Anti-Corruption Commission of Namibia director general Paulus Noa believes corruption has been legalised in Namibia, making the work of the anti-graft agency difficult.
He said corruption can be legitimised when certain policies, laws or regulations are enacted with a corrupt motive of gratifying certain persons.
The director noted the issue of laws being changed and enacted to benefit individuals did not only occur in what is now known as Fishrot, but there have been other cases as well.
Noa gave an example of the National Youth Council (NYC), where it was reported the council’s board members claimed seating fees after convening meetings during official hours.
This was allegedly done at the same time they were regarded to be on duty at their full-time daily jobs.
“You see these kinds of things are legitimised corruption because that gratification is allowed by the law. If you try to investigate, you will be told to look at the policies. At the end of the day, our hands are tied, and we cannot go anywhere,” Noa explained last week during the commemoration of International Anti-Corruption Day.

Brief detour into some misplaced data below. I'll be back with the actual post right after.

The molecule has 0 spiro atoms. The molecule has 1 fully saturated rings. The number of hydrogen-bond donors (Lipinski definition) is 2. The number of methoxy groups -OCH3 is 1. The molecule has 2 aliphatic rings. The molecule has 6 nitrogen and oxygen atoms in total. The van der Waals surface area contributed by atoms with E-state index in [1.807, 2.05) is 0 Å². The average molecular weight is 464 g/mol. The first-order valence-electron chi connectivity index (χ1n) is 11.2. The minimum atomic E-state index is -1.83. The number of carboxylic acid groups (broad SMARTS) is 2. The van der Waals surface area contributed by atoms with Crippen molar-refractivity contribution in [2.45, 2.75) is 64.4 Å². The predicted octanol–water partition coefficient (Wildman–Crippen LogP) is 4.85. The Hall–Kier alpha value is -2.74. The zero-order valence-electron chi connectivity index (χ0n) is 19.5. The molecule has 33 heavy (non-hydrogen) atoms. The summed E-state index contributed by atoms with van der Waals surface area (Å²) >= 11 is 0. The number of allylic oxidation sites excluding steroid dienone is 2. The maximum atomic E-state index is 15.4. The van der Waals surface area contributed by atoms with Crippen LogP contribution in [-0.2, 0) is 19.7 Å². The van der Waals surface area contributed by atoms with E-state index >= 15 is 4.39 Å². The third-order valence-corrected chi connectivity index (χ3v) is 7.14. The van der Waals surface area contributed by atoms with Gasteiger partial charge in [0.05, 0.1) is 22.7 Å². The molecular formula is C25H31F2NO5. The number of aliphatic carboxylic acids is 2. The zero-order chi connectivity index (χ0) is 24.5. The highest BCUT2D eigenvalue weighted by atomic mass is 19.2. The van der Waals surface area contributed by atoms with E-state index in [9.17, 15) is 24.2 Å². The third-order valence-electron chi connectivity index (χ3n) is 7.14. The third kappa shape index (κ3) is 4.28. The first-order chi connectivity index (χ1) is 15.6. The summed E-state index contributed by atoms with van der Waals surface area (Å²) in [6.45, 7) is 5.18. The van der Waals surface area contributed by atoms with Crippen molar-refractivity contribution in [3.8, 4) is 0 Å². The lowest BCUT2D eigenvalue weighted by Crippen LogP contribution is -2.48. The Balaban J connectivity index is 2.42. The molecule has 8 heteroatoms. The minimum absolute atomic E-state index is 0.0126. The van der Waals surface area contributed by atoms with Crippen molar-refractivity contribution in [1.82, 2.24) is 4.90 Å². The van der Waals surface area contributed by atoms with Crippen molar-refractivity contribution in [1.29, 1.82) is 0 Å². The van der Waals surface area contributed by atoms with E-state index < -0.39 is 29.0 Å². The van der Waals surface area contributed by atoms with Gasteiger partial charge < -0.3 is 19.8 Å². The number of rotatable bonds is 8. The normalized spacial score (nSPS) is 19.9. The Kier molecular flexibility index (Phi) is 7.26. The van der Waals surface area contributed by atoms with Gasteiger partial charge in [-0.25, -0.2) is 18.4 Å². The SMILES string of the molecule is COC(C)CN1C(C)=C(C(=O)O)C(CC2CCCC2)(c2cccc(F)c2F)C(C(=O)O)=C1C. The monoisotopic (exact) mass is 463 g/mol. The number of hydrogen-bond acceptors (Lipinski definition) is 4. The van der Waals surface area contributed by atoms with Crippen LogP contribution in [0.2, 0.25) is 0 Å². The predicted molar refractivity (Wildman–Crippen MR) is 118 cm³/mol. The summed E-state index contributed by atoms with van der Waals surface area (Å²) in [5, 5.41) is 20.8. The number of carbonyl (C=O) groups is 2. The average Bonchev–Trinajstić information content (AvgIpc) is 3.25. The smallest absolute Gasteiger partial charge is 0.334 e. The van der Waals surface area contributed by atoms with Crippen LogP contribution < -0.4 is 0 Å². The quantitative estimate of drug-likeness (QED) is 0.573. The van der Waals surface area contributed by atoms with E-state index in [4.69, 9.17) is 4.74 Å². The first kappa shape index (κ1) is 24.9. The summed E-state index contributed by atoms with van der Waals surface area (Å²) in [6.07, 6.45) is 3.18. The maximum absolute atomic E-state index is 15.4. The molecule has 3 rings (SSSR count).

Josef van der Westhuizen, deputy chairperson of the NYC board, agreed with Noa that it was wrong to legalise corruption.
“Corruption in this country has been institutionalised and it has become a norm. Even in government, there is a saying that ‘this is the way we do things here’,” claimed Van der Westhuizen. He said the reason why there is a decrease in the number of corruption cases being reported may be attributed to the youth’s lack of trust in the ACC.
He further said the ACC has become irrelevant in the eyes of the masses. Media ombudsman John Nakuta said there is a need to amend the current laws to effectively fight corruption.
“Our law has been made deliberately to loot. The appointment of the (ACC) director general is indeed a problem. We cannot have the president appoint such an important position. Namibia is the only country that has that provision” noted Nakuta. He said the director general has too many discretionary powers vested in him alone, which leaves room for a lot of things. The President is constitutionally empowered to nominate to the National Assembly the appointment of a director general and deputy director general of the ACC.
“The SDGs talk about building strong institutions and not strong individuals. So, what the ACC must do is to take the bull by its horn if they really want the people to support their fight against corruption. These weak laws must be amended, and the legislature should take up that initiative. But the media stands ready to be strategic allies and partner to ACC,” said Nakuta.